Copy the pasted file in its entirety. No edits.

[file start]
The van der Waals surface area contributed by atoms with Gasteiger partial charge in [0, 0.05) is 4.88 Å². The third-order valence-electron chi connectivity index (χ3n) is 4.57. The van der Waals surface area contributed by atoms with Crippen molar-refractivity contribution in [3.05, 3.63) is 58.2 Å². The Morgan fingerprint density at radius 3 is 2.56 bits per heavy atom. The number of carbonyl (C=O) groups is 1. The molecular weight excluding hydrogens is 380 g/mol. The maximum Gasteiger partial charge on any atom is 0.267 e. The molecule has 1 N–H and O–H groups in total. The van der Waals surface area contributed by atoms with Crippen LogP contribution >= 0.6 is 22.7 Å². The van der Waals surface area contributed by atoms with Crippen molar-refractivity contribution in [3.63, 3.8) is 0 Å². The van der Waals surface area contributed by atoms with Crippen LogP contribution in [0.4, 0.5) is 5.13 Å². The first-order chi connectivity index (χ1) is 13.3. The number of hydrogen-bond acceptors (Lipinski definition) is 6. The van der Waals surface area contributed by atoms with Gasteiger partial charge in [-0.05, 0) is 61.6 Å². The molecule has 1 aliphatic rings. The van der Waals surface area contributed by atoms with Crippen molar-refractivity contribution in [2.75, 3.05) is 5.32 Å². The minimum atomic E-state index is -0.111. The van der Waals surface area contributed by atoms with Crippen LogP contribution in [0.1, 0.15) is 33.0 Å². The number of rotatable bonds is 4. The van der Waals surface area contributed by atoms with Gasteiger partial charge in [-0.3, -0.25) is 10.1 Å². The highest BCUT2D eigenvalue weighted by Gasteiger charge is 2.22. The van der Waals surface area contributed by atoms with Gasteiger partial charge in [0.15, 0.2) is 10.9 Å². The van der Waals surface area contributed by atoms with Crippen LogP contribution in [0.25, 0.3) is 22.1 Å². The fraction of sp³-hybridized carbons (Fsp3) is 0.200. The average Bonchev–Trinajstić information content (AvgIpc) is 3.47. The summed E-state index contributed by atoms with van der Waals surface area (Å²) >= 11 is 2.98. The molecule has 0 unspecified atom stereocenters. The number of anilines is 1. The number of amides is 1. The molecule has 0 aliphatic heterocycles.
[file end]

The van der Waals surface area contributed by atoms with Gasteiger partial charge in [0, 0.05) is 4.88 Å². The third-order valence-electron chi connectivity index (χ3n) is 4.57. The van der Waals surface area contributed by atoms with Crippen molar-refractivity contribution in [3.05, 3.63) is 58.2 Å². The Morgan fingerprint density at radius 3 is 2.56 bits per heavy atom. The number of carbonyl (C=O) groups is 1. The molecular weight excluding hydrogens is 380 g/mol. The maximum Gasteiger partial charge on any atom is 0.267 e. The molecule has 1 N–H and O–H groups in total. The van der Waals surface area contributed by atoms with Crippen LogP contribution >= 0.6 is 22.7 Å². The van der Waals surface area contributed by atoms with Crippen molar-refractivity contribution in [3.63, 3.8) is 0 Å². The van der Waals surface area contributed by atoms with Crippen LogP contribution in [0.4, 0.5) is 5.13 Å². The first-order chi connectivity index (χ1) is 13.3. The number of hydrogen-bond acceptors (Lipinski definition) is 6. The van der Waals surface area contributed by atoms with Gasteiger partial charge in [-0.05, 0) is 61.6 Å². The molecule has 1 aliphatic rings. The van der Waals surface area contributed by atoms with Crippen molar-refractivity contribution in [2.75, 3.05) is 5.32 Å². The minimum atomic E-state index is -0.111. The van der Waals surface area contributed by atoms with Crippen LogP contribution in [0.1, 0.15) is 33.0 Å². The number of rotatable bonds is 4. The van der Waals surface area contributed by atoms with Gasteiger partial charge in [-0.3, -0.25) is 10.1 Å². The highest BCUT2D eigenvalue weighted by Gasteiger charge is 2.22. The van der Waals surface area contributed by atoms with Gasteiger partial charge in [0.15, 0.2) is 10.9 Å². The van der Waals surface area contributed by atoms with Crippen LogP contribution in [0.25, 0.3) is 22.1 Å². The fraction of sp³-hybridized carbons (Fsp3) is 0.200. The average Bonchev–Trinajstić information content (AvgIpc) is 3.47. The summed E-state index contributed by atoms with van der Waals surface area (Å²) >= 11 is 2.98. The molecule has 0 unspecified atom stereocenters. The number of anilines is 1. The number of amides is 1. The molecule has 0 aliphatic heterocycles.